Capping a year of debate, the Cambridge City Council is set to vote on an ordinance that would regulate short-term rentals by requiring, among other things, that hosts live in the building where the rental unit is located. (Boston Globe)
Richard Nixon’s legacy lives on through President Trump, says Lawrence S. DiCara and Eliot Usherenko. (CommonWealth)
Chicago Mayor Rahm Emanuel says the city will sue the Trump administration over its plan to withhold federal money from sanctuary cities. (Time)
Newton Mayor and Democratic gubernatorial candidate Setti Warren calls Gov. Charlie Baker’s ICE detainer bill “un-American.” (CommonWealth) Eva Millona and Ivan Espinoza-Madrigal say Baker’s bill would cast an unacceptably wide net for ICE. (Boston Globe)
Fundraising by the candidates running for mayor in Lawrence is raising all sorts of questions. (Eagle-Tribune)
Gloucester may skip a preliminary election in the race for mayor. (Gloucester Times)
A luxury condo project in the Seaport District is partly financed by a US-visas-for-sale program that is supposed to help areas of Boston with high unemployment but doesn’t. (Boston Globe) CommonWealth reported on this sketchy federal program to sell US citizenship back in 2016, and it looks like nothing has changed.
MassDevelopment spends $800,000 to acquire a pawn shop targeted for redevelopment in Worcester. (MassLive)
Geoffrey and Margaret Rockwell oppose the Berkshire Museum’s plan to sell two Norman Rockwell paintings, and they are appealing to philanthropists to buy the artworks and keep them available to the public. (Boston Globe)
Fenway Park is about more than baseball — it’s also got a writers series, says George Mitrovich. (CommonWealth)
State officials say initial work on the Commonwealth Avenue bridge was completed three weeks ahead of schedule, allowing all traffic lanes to reopen early. (Boston Globe)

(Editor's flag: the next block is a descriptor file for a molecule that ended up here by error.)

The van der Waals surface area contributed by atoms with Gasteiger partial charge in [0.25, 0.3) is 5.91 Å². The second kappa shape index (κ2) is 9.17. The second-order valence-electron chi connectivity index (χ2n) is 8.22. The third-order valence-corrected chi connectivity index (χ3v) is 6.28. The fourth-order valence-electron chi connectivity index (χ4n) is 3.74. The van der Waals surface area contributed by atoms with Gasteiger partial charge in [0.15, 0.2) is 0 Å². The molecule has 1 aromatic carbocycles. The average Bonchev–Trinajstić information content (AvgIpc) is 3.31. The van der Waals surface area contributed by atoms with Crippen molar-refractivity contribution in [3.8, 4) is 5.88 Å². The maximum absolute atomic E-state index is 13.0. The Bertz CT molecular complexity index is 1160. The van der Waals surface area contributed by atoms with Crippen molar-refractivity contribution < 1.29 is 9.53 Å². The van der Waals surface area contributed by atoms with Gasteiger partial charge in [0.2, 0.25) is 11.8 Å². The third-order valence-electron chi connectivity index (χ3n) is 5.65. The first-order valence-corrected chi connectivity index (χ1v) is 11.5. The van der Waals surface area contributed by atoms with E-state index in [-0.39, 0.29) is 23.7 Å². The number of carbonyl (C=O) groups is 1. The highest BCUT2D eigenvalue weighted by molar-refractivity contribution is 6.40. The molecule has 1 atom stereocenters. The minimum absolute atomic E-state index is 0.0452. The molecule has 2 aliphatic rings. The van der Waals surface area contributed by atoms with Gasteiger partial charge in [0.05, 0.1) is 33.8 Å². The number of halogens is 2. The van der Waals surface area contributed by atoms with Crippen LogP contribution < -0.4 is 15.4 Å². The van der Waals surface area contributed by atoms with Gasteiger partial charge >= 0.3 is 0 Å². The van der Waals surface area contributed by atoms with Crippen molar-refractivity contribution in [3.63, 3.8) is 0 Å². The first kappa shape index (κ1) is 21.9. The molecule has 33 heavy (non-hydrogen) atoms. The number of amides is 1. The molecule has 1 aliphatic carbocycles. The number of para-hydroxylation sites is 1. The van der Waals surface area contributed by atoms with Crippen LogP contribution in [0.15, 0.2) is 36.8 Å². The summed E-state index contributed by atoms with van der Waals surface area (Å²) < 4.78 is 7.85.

Cities are preparing for driverless cars, but they are also starting to worry that the advent of the vehicles could mean their parking revenues will dry up. (Governing)
Are wood chips a renewable fuel, like solar energy and wind power? It depends on who you ask. (Boston Globe)
Eric Wilkinson of the Environmental League of Massachusetts says the state needs to pick up the pace on developing clean energy. (CommonWealth)
A lawsuit alleges that the UMass Lowell Police Department engaged in a scheme to hire retired Nashua, New Hampshire, police officers so they could collect pensions in both states. The suit was brought by two former UMass Lowell policemen. (Lowell Sun)
Many of the 23 Level 3 sex offenders who live in Ware rent units from another Level 3 sex offender. (Telegram & Gazette)
Two people stole wallets worth about $7,500 from a store in the Natick Mall. (Metrowest Daily News)
Boston Herald columnist Howie Carr says local TV news shows are losing viewers because they don’t report any news. And he’s had it with references to the golden age of local TV news: he says the only difference between then and now is that it was 90 percent crap then and now it’s 95 percent crap. Wait a minute. Maybe print news isn’t so hot, either. Both the Herald and Globe sports pages on Sunday ran home-boy columns suggesting New England Patriots owner Bob Kraft belongs in the Hall of Fame.
Long-time WCVB-TV meteorologist Dick Albert passed away Friday from complications from pneumonia. He was 73. (Patriot Ledger)